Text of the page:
Handheld Device Markup Language

The Handheld Device Markup Language (HDML) is a markup language[1] intended for display on handheld computers, information appliances, smartphones, etc.. It is similar to HTML,[2] but for wireless and handheld devices with small displays, like PDA, mobile phones and so on.

It was originally developed in about 1996 by Unwired Planet,[3] the company that became Phone.com and then Openwave.[4] HDML was submitted to W3C for standardization,[5] but was not turned into a standard. Instead it became an important influence on the development and standardization of WML, which then replaced HDML in practice. Unlike WML, HDML has no support for scripts.[6]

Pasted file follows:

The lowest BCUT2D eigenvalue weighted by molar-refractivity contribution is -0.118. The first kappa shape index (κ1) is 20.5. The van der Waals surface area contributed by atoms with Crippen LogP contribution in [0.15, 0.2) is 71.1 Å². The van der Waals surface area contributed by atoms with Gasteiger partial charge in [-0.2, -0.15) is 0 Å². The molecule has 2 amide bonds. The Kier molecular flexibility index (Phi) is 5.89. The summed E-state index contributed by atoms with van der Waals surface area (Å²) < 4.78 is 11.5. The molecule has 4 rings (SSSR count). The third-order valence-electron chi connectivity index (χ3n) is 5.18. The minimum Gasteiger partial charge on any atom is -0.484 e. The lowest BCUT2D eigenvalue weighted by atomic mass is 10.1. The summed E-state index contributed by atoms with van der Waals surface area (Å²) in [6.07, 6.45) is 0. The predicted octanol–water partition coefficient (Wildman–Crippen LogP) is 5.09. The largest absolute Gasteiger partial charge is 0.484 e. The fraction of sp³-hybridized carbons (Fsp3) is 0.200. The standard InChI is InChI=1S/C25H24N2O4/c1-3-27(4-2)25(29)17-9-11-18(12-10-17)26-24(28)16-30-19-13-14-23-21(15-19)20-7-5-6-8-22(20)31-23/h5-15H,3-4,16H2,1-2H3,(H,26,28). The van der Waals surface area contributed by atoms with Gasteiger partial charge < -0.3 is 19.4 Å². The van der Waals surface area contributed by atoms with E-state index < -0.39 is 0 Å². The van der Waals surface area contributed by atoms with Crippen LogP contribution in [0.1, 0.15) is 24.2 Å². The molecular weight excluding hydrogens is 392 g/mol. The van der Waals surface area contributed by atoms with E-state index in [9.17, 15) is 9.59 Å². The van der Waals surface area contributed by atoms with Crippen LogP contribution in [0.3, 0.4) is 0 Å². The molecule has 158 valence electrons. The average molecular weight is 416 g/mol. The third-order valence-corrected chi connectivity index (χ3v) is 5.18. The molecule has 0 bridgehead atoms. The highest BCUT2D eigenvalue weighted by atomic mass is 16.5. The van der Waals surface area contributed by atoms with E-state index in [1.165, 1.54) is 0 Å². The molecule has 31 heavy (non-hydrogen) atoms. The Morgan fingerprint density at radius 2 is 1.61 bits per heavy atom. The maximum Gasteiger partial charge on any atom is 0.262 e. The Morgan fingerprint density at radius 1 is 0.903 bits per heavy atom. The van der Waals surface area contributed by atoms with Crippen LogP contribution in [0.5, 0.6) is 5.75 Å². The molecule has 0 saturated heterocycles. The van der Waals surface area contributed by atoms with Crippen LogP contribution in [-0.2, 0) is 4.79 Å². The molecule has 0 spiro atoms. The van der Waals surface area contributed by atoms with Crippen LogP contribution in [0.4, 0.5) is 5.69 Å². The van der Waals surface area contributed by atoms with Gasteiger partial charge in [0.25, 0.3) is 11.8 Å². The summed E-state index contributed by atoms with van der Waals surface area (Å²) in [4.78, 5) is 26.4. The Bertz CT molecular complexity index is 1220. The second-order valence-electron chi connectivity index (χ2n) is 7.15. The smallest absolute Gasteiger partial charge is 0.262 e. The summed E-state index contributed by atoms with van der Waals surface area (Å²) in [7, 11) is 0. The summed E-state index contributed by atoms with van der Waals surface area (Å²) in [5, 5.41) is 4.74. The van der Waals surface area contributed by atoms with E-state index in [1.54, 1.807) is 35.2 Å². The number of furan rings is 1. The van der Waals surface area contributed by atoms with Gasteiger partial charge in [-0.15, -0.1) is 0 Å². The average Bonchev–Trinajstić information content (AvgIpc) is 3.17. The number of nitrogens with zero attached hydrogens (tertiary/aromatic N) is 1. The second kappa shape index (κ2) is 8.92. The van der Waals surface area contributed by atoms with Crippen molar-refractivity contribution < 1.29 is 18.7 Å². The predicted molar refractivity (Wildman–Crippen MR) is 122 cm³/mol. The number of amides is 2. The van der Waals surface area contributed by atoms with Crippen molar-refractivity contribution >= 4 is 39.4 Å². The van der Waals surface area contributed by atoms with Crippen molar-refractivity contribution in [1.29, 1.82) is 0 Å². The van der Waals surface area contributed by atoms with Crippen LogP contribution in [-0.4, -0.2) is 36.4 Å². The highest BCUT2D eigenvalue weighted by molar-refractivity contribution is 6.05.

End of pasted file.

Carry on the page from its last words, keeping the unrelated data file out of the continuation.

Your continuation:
See also


  1. "HDML Language Specification". 1997-04-11.
  2. Blass, Steve (October 11, 1999). "Ask Dr. Intranet What does HDML stand for and what is its purpose?". Network World. Vol. 16 no. 41. IDG. p. 41. ISSN 0887-7661.
  3. "AllianceRoundup, Redwood Shores, Calif". InfoWorld. Vol. 18 no. 41. IDG. October 7, 1996. p. TW/1. ISSN 0199-6649.
  4. Dragan, Richard V. (March 6, 2001). "Internet Pro, Wireless by Design". PC Magazine. Vol. 20 no. 5. Ziff Davis. p. IP04. ISSN 0888-8507.
  5. "HDML Standard Submission & Specification". 1997-04-11.
  6. Pender, Danielle; Dunne, Lee (March 15, 2001). "Glossary, HDML". CIO. Vol. 14 no. 11. CXO Media (IDG). p. 126. ISSN 0894-9301.
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